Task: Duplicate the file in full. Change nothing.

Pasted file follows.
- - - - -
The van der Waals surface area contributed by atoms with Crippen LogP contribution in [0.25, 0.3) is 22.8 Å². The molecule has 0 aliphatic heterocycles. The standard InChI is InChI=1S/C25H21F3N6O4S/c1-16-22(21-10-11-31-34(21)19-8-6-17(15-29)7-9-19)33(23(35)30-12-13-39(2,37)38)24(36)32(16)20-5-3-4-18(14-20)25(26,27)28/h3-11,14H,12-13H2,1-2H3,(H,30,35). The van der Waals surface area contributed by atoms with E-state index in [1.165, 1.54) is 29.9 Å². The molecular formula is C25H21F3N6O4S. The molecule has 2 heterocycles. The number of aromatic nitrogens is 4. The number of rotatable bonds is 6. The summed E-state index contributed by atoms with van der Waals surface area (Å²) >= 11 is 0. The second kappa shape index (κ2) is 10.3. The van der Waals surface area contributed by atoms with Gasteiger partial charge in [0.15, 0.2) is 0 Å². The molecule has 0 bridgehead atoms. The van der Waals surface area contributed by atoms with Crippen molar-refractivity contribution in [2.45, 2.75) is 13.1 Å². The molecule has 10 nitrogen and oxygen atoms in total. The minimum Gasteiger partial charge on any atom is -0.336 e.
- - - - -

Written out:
The van der Waals surface area contributed by atoms with Crippen LogP contribution in [0.25, 0.3) is 22.8 Å². The molecule has 0 aliphatic heterocycles. The standard InChI is InChI=1S/C25H21F3N6O4S/c1-16-22(21-10-11-31-34(21)19-8-6-17(15-29)7-9-19)33(23(35)30-12-13-39(2,37)38)24(36)32(16)20-5-3-4-18(14-20)25(26,27)28/h3-11,14H,12-13H2,1-2H3,(H,30,35). The van der Waals surface area contributed by atoms with E-state index in [1.165, 1.54) is 29.9 Å². The molecular formula is C25H21F3N6O4S. The molecule has 2 heterocycles. The number of aromatic nitrogens is 4. The number of rotatable bonds is 6. The summed E-state index contributed by atoms with van der Waals surface area (Å²) >= 11 is 0. The second kappa shape index (κ2) is 10.3. The van der Waals surface area contributed by atoms with Gasteiger partial charge in [0.15, 0.2) is 0 Å². The molecule has 0 bridgehead atoms. The van der Waals surface area contributed by atoms with Crippen molar-refractivity contribution in [2.45, 2.75) is 13.1 Å². The molecule has 10 nitrogen and oxygen atoms in total. The minimum Gasteiger partial charge on any atom is -0.336 e.